It was found at the bottom of the lake a week later, broken in half. What had happened that caused the ship to sink? The ship was in a storm, so maybe it was flooded, or perhaps it hit rocks, or was even hit by a rogue wave? No one knows for sure, and there seems to be a new theory every year as to what happened to the Great Lakes Freighter that caused it to have a terminal case of “Under the Sea.”

4. USS Scorpion

A US Navy nuclear submarine is one of the most sophisticated pieces of equipment on the planet, and is also one of the most deadly warships afloat, carrying enough weaponry to fry an entire city. So, it’s sort of necessary to make sure that nothing goes wrong that would cause the loss of the vessel.

Sean Connery can suck on this.

However, in 1968, the USS Scorpion, a Skipjack-class submarine operating in the Atlantic Ocean, vanished and was presumed lost. The initial theory was that those damn Soviets had blown her up with

a torpedo. Although there was no proof of this, relations between the two superpowers took a turn for the worse after the incident. Other theories about the loss include an accidental torpedo explosion either in the tube or having it launched only to engage the submarine and blow it up. There is also a theory that the Trash Disposal Unit malfunctioned, flooding the sub. This is not as well regarded, presumably because no one wants to believe that 99 people died because of garbage.

The boat would be insulted.

An interesting caveat to the story of the Scorpion was the way it was surveyed. In 1985, Robert Ballard surveyed the wreckage of the Scorpion and the USS Thresher, another sub that sank 5 years before the Scorpion. Ballard did this for the Navy in exchange for funding for his deep sea submersible mission to locate the shipwreck of all shipwrecks, the Titanic.

“Well, look on the bright side: at least this one doesn’t have any nukes on board.”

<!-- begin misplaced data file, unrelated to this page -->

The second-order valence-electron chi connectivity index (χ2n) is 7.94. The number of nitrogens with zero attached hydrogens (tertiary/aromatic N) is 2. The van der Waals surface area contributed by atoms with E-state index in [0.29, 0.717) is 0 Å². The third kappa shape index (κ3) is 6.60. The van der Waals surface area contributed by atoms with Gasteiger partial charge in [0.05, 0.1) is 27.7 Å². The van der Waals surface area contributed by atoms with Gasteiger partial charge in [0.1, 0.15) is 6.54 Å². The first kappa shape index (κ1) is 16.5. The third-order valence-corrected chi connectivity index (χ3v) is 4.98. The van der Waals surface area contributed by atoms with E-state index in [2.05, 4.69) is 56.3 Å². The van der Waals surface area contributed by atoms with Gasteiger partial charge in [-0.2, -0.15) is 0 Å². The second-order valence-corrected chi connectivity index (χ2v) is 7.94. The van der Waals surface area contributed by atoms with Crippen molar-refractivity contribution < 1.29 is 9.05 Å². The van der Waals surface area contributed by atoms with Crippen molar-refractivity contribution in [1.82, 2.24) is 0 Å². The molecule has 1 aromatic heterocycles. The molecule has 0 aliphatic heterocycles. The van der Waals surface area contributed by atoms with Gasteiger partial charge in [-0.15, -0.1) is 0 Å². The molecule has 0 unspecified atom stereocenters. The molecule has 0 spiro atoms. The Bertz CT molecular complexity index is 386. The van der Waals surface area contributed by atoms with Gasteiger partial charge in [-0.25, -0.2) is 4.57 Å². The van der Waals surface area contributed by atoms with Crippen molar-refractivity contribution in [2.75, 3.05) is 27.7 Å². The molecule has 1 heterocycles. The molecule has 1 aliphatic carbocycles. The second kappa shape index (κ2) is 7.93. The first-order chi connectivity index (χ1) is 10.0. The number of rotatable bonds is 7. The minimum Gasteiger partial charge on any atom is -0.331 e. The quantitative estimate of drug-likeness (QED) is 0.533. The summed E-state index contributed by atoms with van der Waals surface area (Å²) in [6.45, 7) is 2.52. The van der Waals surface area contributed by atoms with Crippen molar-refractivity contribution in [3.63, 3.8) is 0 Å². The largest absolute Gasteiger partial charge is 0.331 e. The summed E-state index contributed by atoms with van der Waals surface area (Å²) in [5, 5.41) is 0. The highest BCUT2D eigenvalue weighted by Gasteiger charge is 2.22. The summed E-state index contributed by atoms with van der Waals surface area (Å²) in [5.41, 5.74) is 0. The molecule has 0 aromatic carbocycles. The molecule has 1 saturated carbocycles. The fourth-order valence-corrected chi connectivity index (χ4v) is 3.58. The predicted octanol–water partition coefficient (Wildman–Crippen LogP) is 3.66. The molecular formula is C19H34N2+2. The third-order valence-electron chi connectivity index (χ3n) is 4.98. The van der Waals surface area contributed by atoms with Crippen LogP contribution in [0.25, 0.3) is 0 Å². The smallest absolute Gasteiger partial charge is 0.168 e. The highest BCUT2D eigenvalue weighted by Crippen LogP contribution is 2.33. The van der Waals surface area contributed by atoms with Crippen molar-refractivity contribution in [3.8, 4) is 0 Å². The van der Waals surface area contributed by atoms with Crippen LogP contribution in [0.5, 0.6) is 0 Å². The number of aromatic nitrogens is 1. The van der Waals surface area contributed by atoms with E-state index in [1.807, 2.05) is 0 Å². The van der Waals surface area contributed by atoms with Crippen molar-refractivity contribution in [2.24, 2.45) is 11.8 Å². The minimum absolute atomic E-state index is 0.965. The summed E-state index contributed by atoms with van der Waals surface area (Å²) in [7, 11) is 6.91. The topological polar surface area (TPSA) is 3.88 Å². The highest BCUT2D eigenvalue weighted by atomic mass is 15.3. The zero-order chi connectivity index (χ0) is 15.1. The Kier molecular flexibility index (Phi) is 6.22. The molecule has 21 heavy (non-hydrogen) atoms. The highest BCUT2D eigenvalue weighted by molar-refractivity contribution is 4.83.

5. SS City of Boston

The SS City of Boston was a passenger liner that sailed back and forth from Canada and the US to Europe. In 1870, she disappeared two days after leaving Nova Scotia bound for Southampton. The ship, and the 191 people aboard, were never seen again. There was a storm in the area that the City of Boston was sailing, which may have taken her down, another theory was, oddly enough, a collision with an iceberg.

Titanic Origins: One Iceberg’s Quest for Vengeance.

5 years later, in Germany, a bomb exploded on a pier, killing 80 people. Investigators discovered a massive amount of dynamite had been rigged to a timer that would explode when the ship carrying the cargo was out to sea, killing the passengers and leaving no trace of the vessel. The motive was insurance fraud: to collect insurance on the lost cargo of the ship.

The initial suspect.

The botched explosion caused the man responsible to commit suicide. His name was Alexander Keith, although he was soon labeled by the press as the “Dynamite Fiend.” Police wondered if he had been responsible for other crimes like this in the past, including on the City of Boston. Leads to a shipment of cargo booked by a “James Thompson” (a known Keith alias) on the ship strengthened the connection that the loss of the ship was an insurance scam. But, alas, James Thompson was a real merchant who lost a valuable cargo of furs on the City of Boston. A shipment that he was unable to get insurance for, by the way.

“How dare you, sir! I would never engage in such underhanded chicanery! A curse upon you, sir.”

With the likelihood of a Dynamite Fiend connection largely diminished, the case went cold again, and has remained that way ever since, and most likely will always remain that way. That is, until we invent time travel.

It’s on you now, Denzel.

By Ben Adelman